Risky NEW mammography guidelines for women over 40

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mammography-increases-breast-cancer-risk(NaturalHealth365)  A major update from the U.S. Preventive Services Task Force (USPSTF): women in America should now undergo breast cancer screenings via X-ray mammography technology every two years – starting as young as age 40.

This is a drastically different stance from the one the USPSTF held just seven years ago when they recommended biennial mammography screening for women starting at age 50.  What changed?  And, if providers and patients heed these recommendations, will younger women be exposed to unnecessary risks associated with recurrent X-ray exposure?

MAJOR revision to breast cancer screening recommendations for American women – and many ask why, knowing the risks associated with mammography technology

According to their website, the USPSTF was established in 1984 as “an independent, volunteer panel of national experts in prevention and evidence-based medicine.” Their stated mission is “to improve the health of people nationwide by making evidence-based recommendations about clinical preventive services such as screenings, counseling services, and preventive medications.”

Panel members are providers from a wide range of fields, including “preventive medicine and primary care, including internal medicine, family medicine, pediatrics, behavioral health, obstetrics and gynecology, and nursing.”

Here’s why they’re making headlines today:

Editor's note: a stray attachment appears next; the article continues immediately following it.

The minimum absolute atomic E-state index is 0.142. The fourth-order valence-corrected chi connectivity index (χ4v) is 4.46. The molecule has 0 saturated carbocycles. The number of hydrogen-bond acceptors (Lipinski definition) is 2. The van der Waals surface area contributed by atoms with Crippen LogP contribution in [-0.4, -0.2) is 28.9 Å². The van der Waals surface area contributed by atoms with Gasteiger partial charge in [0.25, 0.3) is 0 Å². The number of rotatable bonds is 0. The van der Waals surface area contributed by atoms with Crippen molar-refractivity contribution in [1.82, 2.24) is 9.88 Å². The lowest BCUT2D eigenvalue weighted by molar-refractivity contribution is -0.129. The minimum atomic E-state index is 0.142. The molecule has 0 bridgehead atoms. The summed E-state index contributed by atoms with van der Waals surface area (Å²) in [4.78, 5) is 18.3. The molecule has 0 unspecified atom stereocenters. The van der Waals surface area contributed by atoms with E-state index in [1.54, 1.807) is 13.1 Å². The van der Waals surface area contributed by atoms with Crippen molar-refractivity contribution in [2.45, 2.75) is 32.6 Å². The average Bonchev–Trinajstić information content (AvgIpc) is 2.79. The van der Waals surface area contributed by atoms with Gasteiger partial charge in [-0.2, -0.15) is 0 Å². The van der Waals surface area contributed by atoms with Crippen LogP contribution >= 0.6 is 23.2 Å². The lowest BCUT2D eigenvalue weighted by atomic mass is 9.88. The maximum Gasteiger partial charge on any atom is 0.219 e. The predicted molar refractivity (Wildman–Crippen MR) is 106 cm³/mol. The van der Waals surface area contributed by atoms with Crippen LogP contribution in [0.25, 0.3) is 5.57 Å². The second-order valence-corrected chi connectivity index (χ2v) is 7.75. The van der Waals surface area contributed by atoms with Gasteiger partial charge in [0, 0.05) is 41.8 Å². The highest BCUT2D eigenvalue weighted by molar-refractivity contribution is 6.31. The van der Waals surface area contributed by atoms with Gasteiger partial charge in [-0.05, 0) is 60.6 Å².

On May 9, 2023, the Task Force updated their recommendations for breast cancer screening to include biennial mammograms for women starting at age 40.  They go on to justify their updated position by referring to “[n]ew and more inclusive science about breast cancer in people younger than 50.”

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(Note: in their announcement, the USPSTF note that their recommendations “are independent of the U.S. government.  They should not be construed as an official position of the Agency for Healthcare Research and Quality or the U.S. Department of Health and Human Services.”)

To be clear, there’s no question that breast cancer is a potential concern for many of us and our loved ones.  According to the United States Centers for Disease Control and Prevention (CDC), about 1 in 8 American women will get breast cancer at some point in their lifetimes.  But do the potential so-called benefits of early mammography screening truly outweigh the potential risks?

Here’s the thing:

Conventionally speaking, mammography screening is thought to reduce the rates of cancer-related deaths.  Yet, on the other hand, plenty of research shows a recent decline in breast cancer death rates even in countries where screening is not routine … suggesting that other factors (such as better treatments) and not screening could explain improved survival rates.

There are other things to consider, too: